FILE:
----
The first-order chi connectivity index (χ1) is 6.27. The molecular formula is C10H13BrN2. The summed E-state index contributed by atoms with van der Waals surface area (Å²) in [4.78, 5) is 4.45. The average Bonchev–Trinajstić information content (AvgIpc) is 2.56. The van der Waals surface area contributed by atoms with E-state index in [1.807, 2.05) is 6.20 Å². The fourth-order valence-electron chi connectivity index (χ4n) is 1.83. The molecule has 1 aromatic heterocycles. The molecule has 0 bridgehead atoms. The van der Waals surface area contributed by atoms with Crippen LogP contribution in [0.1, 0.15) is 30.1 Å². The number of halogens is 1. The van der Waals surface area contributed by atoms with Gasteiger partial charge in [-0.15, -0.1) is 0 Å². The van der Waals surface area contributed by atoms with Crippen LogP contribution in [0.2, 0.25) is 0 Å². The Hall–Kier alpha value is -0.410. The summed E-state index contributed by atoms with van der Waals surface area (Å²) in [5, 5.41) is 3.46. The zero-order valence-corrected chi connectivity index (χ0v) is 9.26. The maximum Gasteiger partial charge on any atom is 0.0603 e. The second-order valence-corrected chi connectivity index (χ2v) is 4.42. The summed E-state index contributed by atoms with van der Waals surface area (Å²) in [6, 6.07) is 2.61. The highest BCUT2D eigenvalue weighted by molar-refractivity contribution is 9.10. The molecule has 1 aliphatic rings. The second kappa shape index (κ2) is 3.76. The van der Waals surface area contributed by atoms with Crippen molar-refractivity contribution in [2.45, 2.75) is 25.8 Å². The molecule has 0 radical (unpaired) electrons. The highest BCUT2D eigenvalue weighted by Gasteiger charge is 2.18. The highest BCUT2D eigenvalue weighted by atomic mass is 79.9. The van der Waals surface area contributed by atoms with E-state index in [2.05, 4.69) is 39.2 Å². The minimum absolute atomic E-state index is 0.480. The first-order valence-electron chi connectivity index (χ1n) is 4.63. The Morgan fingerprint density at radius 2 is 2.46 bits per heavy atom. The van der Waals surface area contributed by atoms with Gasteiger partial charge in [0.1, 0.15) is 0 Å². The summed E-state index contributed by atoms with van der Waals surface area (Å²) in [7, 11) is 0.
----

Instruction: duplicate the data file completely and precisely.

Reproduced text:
The first-order chi connectivity index (χ1) is 6.27. The molecular formula is C10H13BrN2. The summed E-state index contributed by atoms with van der Waals surface area (Å²) in [4.78, 5) is 4.45. The average Bonchev–Trinajstić information content (AvgIpc) is 2.56. The van der Waals surface area contributed by atoms with E-state index in [1.807, 2.05) is 6.20 Å². The fourth-order valence-electron chi connectivity index (χ4n) is 1.83. The molecule has 1 aromatic heterocycles. The molecule has 0 bridgehead atoms. The van der Waals surface area contributed by atoms with Crippen LogP contribution in [0.1, 0.15) is 30.1 Å². The number of halogens is 1. The van der Waals surface area contributed by atoms with Gasteiger partial charge in [-0.15, -0.1) is 0 Å². The van der Waals surface area contributed by atoms with Crippen LogP contribution in [0.2, 0.25) is 0 Å². The Hall–Kier alpha value is -0.410. The summed E-state index contributed by atoms with van der Waals surface area (Å²) in [5, 5.41) is 3.46. The zero-order valence-corrected chi connectivity index (χ0v) is 9.26. The maximum Gasteiger partial charge on any atom is 0.0603 e. The second-order valence-corrected chi connectivity index (χ2v) is 4.42. The summed E-state index contributed by atoms with van der Waals surface area (Å²) in [6, 6.07) is 2.61. The highest BCUT2D eigenvalue weighted by molar-refractivity contribution is 9.10. The molecule has 1 aliphatic rings. The second kappa shape index (κ2) is 3.76. The van der Waals surface area contributed by atoms with Crippen molar-refractivity contribution in [2.45, 2.75) is 25.8 Å². The molecule has 0 radical (unpaired) electrons. The highest BCUT2D eigenvalue weighted by Gasteiger charge is 2.18. The highest BCUT2D eigenvalue weighted by atomic mass is 79.9. The van der Waals surface area contributed by atoms with E-state index in [2.05, 4.69) is 39.2 Å². The minimum absolute atomic E-state index is 0.480. The first-order valence-electron chi connectivity index (χ1n) is 4.63. The Morgan fingerprint density at radius 2 is 2.46 bits per heavy atom. The van der Waals surface area contributed by atoms with Gasteiger partial charge in [0.1, 0.15) is 0 Å². The summed E-state index contributed by atoms with van der Waals surface area (Å²) in [7, 11) is 0.